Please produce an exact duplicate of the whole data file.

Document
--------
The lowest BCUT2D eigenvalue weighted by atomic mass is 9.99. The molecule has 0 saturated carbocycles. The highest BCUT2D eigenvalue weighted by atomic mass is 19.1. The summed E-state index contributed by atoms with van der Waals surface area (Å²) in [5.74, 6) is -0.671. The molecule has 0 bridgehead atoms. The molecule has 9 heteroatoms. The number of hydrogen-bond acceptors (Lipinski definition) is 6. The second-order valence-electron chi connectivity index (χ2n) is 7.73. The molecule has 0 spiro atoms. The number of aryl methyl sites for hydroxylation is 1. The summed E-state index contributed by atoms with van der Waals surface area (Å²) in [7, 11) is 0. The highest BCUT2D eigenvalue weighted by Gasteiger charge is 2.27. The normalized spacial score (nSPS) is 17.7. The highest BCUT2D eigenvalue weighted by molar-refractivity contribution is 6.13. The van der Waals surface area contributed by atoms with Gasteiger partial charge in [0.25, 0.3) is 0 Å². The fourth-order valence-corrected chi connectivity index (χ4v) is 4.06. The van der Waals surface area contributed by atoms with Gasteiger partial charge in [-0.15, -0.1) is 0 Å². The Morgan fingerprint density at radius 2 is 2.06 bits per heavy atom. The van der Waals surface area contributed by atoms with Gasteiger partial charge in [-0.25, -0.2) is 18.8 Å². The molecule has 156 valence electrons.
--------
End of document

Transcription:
The lowest BCUT2D eigenvalue weighted by atomic mass is 9.99. The molecule has 0 saturated carbocycles. The highest BCUT2D eigenvalue weighted by atomic mass is 19.1. The summed E-state index contributed by atoms with van der Waals surface area (Å²) in [5.74, 6) is -0.671. The molecule has 0 bridgehead atoms. The molecule has 9 heteroatoms. The number of hydrogen-bond acceptors (Lipinski definition) is 6. The second-order valence-electron chi connectivity index (χ2n) is 7.73. The molecule has 0 spiro atoms. The number of aryl methyl sites for hydroxylation is 1. The summed E-state index contributed by atoms with van der Waals surface area (Å²) in [7, 11) is 0. The highest BCUT2D eigenvalue weighted by Gasteiger charge is 2.27. The normalized spacial score (nSPS) is 17.7. The highest BCUT2D eigenvalue weighted by molar-refractivity contribution is 6.13. The van der Waals surface area contributed by atoms with Gasteiger partial charge in [0.25, 0.3) is 0 Å². The fourth-order valence-corrected chi connectivity index (χ4v) is 4.06. The van der Waals surface area contributed by atoms with Gasteiger partial charge in [-0.15, -0.1) is 0 Å². The Morgan fingerprint density at radius 2 is 2.06 bits per heavy atom. The van der Waals surface area contributed by atoms with Gasteiger partial charge in [-0.25, -0.2) is 18.8 Å². The molecule has 156 valence electrons.